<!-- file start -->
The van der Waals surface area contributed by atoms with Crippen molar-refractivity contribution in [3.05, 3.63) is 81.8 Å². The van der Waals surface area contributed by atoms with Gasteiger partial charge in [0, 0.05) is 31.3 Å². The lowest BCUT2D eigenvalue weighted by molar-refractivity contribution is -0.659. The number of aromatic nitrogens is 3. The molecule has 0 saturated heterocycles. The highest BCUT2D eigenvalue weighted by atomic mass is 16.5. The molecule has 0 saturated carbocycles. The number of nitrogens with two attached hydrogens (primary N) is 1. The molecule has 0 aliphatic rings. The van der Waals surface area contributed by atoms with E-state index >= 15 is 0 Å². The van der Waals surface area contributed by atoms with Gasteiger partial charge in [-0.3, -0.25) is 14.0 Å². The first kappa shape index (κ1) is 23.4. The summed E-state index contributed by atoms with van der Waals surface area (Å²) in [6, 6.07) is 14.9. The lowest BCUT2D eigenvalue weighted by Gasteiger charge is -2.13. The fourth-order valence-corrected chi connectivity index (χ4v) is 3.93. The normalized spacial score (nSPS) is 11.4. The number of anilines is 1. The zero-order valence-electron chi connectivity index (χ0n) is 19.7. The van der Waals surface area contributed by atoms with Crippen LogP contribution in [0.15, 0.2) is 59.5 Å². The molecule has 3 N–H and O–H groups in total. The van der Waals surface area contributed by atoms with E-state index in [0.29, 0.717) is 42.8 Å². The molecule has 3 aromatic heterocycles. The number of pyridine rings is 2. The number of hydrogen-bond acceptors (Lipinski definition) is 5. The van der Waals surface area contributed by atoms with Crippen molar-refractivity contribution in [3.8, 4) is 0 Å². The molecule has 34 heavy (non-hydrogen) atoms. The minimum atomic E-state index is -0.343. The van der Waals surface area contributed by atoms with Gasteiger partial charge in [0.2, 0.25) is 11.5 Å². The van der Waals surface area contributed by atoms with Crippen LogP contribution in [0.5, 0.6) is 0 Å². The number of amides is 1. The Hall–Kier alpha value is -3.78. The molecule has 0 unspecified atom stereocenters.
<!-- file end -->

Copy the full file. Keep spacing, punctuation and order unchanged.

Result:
The van der Waals surface area contributed by atoms with Crippen molar-refractivity contribution in [3.05, 3.63) is 81.8 Å². The van der Waals surface area contributed by atoms with Gasteiger partial charge in [0, 0.05) is 31.3 Å². The lowest BCUT2D eigenvalue weighted by molar-refractivity contribution is -0.659. The number of aromatic nitrogens is 3. The molecule has 0 saturated heterocycles. The highest BCUT2D eigenvalue weighted by atomic mass is 16.5. The molecule has 0 saturated carbocycles. The number of nitrogens with two attached hydrogens (primary N) is 1. The molecule has 0 aliphatic rings. The van der Waals surface area contributed by atoms with E-state index >= 15 is 0 Å². The van der Waals surface area contributed by atoms with Gasteiger partial charge in [-0.3, -0.25) is 14.0 Å². The first kappa shape index (κ1) is 23.4. The summed E-state index contributed by atoms with van der Waals surface area (Å²) in [6, 6.07) is 14.9. The lowest BCUT2D eigenvalue weighted by Gasteiger charge is -2.13. The fourth-order valence-corrected chi connectivity index (χ4v) is 3.93. The normalized spacial score (nSPS) is 11.4. The number of anilines is 1. The zero-order valence-electron chi connectivity index (χ0n) is 19.7. The van der Waals surface area contributed by atoms with Crippen LogP contribution in [0.15, 0.2) is 59.5 Å². The molecule has 3 N–H and O–H groups in total. The van der Waals surface area contributed by atoms with E-state index in [0.29, 0.717) is 42.8 Å². The molecule has 3 aromatic heterocycles. The number of pyridine rings is 2. The number of hydrogen-bond acceptors (Lipinski definition) is 5. The van der Waals surface area contributed by atoms with Crippen molar-refractivity contribution in [3.8, 4) is 0 Å². The molecule has 34 heavy (non-hydrogen) atoms. The minimum atomic E-state index is -0.343. The van der Waals surface area contributed by atoms with Gasteiger partial charge in [0.2, 0.25) is 11.5 Å². The van der Waals surface area contributed by atoms with Crippen LogP contribution in [0.5, 0.6) is 0 Å². The number of amides is 1. The Hall–Kier alpha value is -3.78. The molecule has 0 unspecified atom stereocenters.